Other palms were likely stressed because the bud was damaged by the high winds. There is no way to determine whether these trees will bounce back, so take a wait-and-see approach. Damage to the bud will show up in the new growth. As new leaves develop, they may be distorted, off-color or smaller than usual but, over time, the palm may recover and leaves will return to normal. This is why it is important to leave a full head of fronds (from 9 o’clock to 3 o’clock) in place because this helps to protect the center bud. For more information on palms, refer to edis.ifas.ufl.edu/ep465.
Disease problems likely: Keep a close eye on landscape plants and lawns for disease problems due to all the rain. Ornamental plants may succumb to root rot diseases in wet soils. Information can be found at bit.ly/2fxLq1k. Gray leaf spot, pythium root rot, brown patch and take-all root rot are the major lawn concerns. To find additional information on the symptoms and control of these diseases, go to edis.ifas.ufl.edu/lh064. Rake and remove all debris away from shrubs and lawns to give plants a chance to dry out.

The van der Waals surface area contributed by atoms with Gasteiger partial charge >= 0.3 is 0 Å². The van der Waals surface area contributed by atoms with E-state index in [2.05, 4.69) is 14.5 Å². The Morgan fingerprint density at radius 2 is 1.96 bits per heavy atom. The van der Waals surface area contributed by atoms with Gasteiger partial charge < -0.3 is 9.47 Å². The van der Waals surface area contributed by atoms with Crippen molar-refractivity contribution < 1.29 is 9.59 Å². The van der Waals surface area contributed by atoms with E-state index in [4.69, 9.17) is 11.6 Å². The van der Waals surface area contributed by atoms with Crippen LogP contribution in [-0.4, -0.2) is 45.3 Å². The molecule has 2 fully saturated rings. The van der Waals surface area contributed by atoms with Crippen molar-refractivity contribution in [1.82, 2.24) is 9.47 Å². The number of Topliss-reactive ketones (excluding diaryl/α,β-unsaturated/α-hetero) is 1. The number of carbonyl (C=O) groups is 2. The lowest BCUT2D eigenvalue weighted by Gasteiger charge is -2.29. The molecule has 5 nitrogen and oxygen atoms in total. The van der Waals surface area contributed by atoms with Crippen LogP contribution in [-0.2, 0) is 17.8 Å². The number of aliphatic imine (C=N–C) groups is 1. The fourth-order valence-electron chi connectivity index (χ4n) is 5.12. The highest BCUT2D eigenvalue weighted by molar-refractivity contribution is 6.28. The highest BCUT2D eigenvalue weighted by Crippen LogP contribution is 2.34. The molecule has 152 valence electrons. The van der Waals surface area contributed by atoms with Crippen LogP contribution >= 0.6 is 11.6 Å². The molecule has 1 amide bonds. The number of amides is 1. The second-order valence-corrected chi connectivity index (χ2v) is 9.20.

Insects: With the high moisture levels in our soil, some insect activity may be more obvious. Ants are soil dwellers, so they may search for higher ground by building mounds above ground or take residence in potted planters or inside the home. There are many different types, and treatment will depend on the correct identification. Check here for details on ants in Florida: edis.ifas.ufl.edu/ig080.
Expect to see more mosquitoes, especially if you have standing water on your property. Plan to treat with Bti, Bacillus thuringiensis israelensis, which is a great larvicide available in granules, bits or dunks. Flush out birdbaths, bromeliads, tree holes and other containers every three to four days to break the life cycle of container-breeding mosquitoes.
Replanting: The good news is that now is a great time to put in new landscape plants. The cooler weather will allow root systems a chance to establish while there is less stress on the plants. You might consider using these references to select trees that are more wind-resistant based on past experiences: hort.ifas.ufl.edu/woody/documents/FR173.pdf and edis.ifas.ufl.edu/fr010.
Terry Brite DelValle is a horticulture extension agent with the Duval County Extension Service and the University of Florida/IFAS.